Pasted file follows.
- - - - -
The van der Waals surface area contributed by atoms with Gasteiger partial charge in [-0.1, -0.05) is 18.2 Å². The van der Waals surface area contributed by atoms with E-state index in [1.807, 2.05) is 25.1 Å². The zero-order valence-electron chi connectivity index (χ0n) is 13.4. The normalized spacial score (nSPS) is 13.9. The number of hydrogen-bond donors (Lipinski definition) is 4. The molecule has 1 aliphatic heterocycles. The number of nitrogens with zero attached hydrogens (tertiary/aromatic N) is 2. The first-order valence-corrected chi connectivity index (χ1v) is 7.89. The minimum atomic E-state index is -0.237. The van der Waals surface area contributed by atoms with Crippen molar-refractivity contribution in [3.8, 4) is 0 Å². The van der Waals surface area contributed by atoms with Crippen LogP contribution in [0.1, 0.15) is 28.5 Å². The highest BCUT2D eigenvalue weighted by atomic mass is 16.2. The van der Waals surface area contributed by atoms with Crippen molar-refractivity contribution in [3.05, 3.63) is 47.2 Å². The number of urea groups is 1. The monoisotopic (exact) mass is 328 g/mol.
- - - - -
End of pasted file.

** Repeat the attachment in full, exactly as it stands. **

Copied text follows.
The van der Waals surface area contributed by atoms with Gasteiger partial charge in [-0.1, -0.05) is 18.2 Å². The van der Waals surface area contributed by atoms with E-state index in [1.807, 2.05) is 25.1 Å². The zero-order valence-electron chi connectivity index (χ0n) is 13.4. The normalized spacial score (nSPS) is 13.9. The number of hydrogen-bond donors (Lipinski definition) is 4. The molecule has 1 aliphatic heterocycles. The number of nitrogens with zero attached hydrogens (tertiary/aromatic N) is 2. The first-order valence-corrected chi connectivity index (χ1v) is 7.89. The minimum atomic E-state index is -0.237. The van der Waals surface area contributed by atoms with Crippen molar-refractivity contribution in [3.8, 4) is 0 Å². The van der Waals surface area contributed by atoms with Crippen LogP contribution in [0.1, 0.15) is 28.5 Å². The highest BCUT2D eigenvalue weighted by atomic mass is 16.2. The van der Waals surface area contributed by atoms with Crippen molar-refractivity contribution in [3.05, 3.63) is 47.2 Å². The number of urea groups is 1. The monoisotopic (exact) mass is 328 g/mol.